As always, the range of films in the NYFF was extremely wide. Given that range, is rather impossible for a person to like everything in the NYFF. The only thing that unites this diversity, however, is that all the films are great examples of what they are—they are all excellent, even though some of them I actually did not like.
Following the convenient format I developed last year, I am going to do briefer assessments this year of the 27 films we saw—including, along with my personal reactions and evaluations, the Film Society’s descriptions of the basic information about each film to save time.
Here is the list of MAIN SLATE films, in descending order of how much we liked them (each title contains an embedded link that will take you to its review; you can hit “back” to return to the list):
Jim Jarmusch 2016 USA 118 minutes
Paterson is an amazing film. It is pure Jarmusch…and to me that means it is perfection. Even the intertwining intricacies of the set of it are wonderful: a bus driver (played by Adam Driver, no less) named Paterson, in Paterson, NJ, who writes poetry…in an homage to the book-length poem, Paterson, by William Carlos Williams (who lived in Paterson, naturally). But the most elegant intricacy is that this film about writing poetry is in itself so poetic. As almost every one of Jim’s films, Paterson is gorgeously filmed—this time by DP Frederick Elmes. It is about poetry and creation, and it is a poetic creation…and it was hands-down our favorite film this year.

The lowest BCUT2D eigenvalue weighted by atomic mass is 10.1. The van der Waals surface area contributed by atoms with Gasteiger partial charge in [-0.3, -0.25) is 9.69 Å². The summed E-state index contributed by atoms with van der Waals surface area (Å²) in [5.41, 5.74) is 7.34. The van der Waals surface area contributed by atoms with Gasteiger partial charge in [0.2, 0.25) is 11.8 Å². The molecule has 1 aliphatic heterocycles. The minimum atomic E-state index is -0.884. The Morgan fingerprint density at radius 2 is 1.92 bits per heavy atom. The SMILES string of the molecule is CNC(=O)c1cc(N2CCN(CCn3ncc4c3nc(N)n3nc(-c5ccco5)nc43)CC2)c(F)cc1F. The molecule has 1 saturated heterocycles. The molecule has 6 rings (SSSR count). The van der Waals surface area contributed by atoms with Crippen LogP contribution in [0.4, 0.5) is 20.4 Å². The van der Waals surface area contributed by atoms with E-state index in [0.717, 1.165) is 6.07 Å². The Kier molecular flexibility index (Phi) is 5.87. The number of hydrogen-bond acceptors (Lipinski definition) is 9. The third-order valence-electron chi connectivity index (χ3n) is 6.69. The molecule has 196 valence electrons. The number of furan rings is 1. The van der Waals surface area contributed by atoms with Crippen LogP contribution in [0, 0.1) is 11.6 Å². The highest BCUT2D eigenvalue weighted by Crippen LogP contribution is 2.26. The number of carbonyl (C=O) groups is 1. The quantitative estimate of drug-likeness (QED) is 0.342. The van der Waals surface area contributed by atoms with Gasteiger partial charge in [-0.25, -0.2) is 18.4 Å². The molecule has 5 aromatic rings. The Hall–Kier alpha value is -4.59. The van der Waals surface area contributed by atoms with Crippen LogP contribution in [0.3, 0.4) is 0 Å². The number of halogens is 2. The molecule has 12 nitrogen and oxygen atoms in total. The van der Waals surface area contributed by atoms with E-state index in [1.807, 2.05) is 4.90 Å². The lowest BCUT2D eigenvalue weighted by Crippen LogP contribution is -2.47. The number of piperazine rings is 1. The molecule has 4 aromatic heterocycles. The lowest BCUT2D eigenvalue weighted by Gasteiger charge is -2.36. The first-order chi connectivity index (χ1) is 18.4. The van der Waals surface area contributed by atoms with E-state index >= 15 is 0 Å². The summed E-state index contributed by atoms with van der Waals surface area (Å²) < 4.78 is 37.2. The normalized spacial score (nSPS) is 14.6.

Paterson (Adam Driver) is a bus driver who writes poetry drawn from the world around him. Paterson is also the name of the New Jersey city where he works and lives with his effervescent and energetic girlfriend (Golshifteh Farahani). And Paterson is the title of the great epic poem by William Carlos Williams, whose spirit animates Jim Jarmusch’s exquisite new film. This is a rare movie experience, set to the rhythm of an individual consciousness absorbing the beauties and mysteries and paradoxes and joys and surprises of everyday life, at home and at work, and making them into art. An Amazon Studios Release.
Hong Sangsoo 2016 South Korea 86 minutes